The Jean-Félicien Gacha Foundation is currently hosting a documentary film training ‘Patrimoine et Histoire Coloniale’ under the direction and coordination of the director Jean-Marie Teno.The Gacha Cultural Space is financing this project to highlight Cameroonian cinematography, alongside the Goethe Institute of Cameroon, the International Organization of Francophonie, Raphia Films and Jean-Félicien Gacha Foundation.
One of the objectives is to train young Cameroonians to produce cinema documentaries so they can mobilize these skills to preserve their heritage in audiovisual projects relating human et societal issues that concern them.
The Jean-Félicien Gacha Foundation hosts the documentary film training workshop, coordinated by director Jean-Marie Teno
Course and projects of trainees:
Darice Malabon (left) et Josiane Nguimfack Zeufack (right)
MALABON Darice, historian in doctoral studies at Dschang University
Her film focuses on the issue of development in Africa in view of the difficulties of handling the few tools of industrial production after colonization through the case of the old quinine extraction factory of Dschang.
NGUIMFACK ZEUFACK Josiane has a Master degree in Theatre Production from the University of Yaounde 1
Her film is about the role of blacksmith during the colonial wars. Being part of a linage of blacksmiths, she witnessed the evolution of their production from weapons of war to weapons against poverty and to elements of seduction today.
Steve Fotso (left ) et Sylvie Njobati Vernyuy (right)
Steve Fotso, is an editor who works in audiovisual since few years
His project ‘Restes d’une frontières’ is interested in an original form of conflicts resolution that took place between Bandjoun an Bayam to stop a stalemate that became a war that no one could win.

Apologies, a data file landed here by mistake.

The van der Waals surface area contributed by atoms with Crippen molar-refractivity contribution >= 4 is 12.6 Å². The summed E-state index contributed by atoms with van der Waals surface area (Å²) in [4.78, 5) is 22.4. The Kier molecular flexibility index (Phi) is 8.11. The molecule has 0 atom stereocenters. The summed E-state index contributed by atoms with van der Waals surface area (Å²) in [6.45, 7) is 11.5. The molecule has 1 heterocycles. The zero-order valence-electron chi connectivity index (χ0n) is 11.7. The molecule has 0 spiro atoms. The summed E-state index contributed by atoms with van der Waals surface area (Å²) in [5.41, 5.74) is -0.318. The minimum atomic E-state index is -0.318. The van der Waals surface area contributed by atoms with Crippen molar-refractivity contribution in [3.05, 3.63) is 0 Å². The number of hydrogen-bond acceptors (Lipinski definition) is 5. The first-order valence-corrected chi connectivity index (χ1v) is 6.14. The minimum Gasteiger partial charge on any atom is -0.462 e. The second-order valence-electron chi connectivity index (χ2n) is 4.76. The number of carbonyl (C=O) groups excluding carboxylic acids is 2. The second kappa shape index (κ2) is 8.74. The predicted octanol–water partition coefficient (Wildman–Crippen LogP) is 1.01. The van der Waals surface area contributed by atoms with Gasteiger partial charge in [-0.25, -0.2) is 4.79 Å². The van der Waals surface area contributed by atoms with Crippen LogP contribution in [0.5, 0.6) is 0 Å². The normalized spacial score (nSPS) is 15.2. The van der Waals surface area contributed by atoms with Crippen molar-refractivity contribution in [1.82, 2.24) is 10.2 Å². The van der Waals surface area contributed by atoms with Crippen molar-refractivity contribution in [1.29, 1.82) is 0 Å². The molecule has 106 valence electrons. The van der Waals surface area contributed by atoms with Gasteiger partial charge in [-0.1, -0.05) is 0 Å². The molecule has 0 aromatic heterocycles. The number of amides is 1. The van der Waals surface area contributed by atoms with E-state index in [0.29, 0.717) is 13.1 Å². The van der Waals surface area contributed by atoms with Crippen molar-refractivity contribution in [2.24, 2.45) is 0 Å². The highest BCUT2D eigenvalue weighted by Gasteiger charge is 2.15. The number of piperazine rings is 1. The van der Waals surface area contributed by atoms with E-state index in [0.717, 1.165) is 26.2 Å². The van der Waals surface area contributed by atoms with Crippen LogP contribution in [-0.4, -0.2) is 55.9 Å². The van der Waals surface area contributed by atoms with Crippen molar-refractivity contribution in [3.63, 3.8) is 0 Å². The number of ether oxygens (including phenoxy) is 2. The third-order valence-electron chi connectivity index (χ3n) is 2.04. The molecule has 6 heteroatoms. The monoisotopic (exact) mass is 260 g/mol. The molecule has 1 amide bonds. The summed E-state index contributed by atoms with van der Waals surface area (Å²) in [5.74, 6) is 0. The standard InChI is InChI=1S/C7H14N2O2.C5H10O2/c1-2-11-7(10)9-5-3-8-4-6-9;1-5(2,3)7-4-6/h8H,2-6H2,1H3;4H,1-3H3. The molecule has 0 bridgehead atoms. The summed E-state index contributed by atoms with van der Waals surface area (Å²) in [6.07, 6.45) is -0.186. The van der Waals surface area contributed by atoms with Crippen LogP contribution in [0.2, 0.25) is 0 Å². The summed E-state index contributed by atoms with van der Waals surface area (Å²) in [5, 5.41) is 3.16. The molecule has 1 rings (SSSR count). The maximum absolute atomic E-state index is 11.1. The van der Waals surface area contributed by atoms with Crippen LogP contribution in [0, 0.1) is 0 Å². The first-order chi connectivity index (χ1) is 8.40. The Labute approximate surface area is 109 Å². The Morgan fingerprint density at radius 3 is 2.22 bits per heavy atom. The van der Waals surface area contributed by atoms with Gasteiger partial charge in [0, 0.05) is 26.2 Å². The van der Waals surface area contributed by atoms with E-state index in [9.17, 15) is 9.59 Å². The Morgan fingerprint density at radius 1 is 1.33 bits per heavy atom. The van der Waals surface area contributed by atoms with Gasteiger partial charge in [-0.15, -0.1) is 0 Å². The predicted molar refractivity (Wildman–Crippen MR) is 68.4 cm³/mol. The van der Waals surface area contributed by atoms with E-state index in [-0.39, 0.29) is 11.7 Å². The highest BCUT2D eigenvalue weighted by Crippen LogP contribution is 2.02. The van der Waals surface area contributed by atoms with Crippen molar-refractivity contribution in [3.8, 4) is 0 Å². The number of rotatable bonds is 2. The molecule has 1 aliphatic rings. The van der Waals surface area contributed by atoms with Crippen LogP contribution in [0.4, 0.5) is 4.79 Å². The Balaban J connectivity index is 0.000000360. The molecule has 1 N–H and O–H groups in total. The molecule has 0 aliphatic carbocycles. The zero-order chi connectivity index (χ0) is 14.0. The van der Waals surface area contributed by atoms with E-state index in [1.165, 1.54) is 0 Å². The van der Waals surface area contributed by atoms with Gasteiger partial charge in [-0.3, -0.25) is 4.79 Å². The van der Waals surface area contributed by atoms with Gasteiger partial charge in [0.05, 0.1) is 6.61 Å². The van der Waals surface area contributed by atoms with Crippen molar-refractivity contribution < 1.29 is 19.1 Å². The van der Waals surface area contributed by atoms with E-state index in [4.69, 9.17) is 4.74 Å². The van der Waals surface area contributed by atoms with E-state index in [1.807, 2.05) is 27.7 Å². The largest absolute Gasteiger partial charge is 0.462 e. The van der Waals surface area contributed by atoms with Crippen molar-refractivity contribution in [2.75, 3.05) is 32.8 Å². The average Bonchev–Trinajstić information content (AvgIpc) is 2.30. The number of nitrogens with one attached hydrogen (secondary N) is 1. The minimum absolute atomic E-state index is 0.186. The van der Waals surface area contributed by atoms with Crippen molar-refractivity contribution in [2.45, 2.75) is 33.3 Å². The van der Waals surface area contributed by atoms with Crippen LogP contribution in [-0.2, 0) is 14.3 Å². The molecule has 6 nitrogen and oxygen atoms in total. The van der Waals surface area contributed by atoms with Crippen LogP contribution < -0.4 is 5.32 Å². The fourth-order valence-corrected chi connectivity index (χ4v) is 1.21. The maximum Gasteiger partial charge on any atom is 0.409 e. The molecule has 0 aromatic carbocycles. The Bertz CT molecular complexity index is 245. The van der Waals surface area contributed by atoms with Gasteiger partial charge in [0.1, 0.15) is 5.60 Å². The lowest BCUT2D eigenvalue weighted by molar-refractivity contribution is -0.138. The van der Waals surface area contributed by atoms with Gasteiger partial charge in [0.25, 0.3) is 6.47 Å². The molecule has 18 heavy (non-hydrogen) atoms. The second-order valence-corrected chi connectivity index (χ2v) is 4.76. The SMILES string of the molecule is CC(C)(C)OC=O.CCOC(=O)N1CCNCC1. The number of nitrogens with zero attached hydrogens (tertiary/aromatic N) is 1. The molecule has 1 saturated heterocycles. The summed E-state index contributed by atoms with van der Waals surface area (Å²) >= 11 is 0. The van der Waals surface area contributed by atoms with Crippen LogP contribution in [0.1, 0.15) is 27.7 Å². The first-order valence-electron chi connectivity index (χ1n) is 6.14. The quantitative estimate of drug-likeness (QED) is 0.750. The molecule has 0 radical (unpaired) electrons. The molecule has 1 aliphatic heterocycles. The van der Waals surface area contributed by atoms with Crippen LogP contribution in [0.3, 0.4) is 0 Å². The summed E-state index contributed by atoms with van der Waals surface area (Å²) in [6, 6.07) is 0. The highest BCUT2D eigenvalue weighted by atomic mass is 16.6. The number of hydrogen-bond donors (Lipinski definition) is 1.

Njobati Sylvie Vernyuy is a journalist
Her film project is based on the trending return of looted properties during the colonial times. Belonging to the Nso people where she originates, Ngonso is one of the sculptures looted by Germans. Her film therefore seeks to examine the twists of the return of this Sculpture.
Sylvain Kwamen (left ) et Christelle Magne Tamo (right )
Kwamen Sylvain came out of the Fine Arts School of Foumbam with formation in audiovisual production
His upcoming project highlight the way that Africans took appropriation of coffee seed during colonial era.
Chrystelle Magne Tamo is a cinematographer who has been working on documentaries and fiction films for a few years. She holds a Master 1 degree from the University of Yaoundé.
Her film is based on the fear that surrounds everything related to the Palace. This fear prevented them from acknowledging the reality of the metamorphosis happening in her father’s life after he performed in a film taking place in the palace 30 years ago.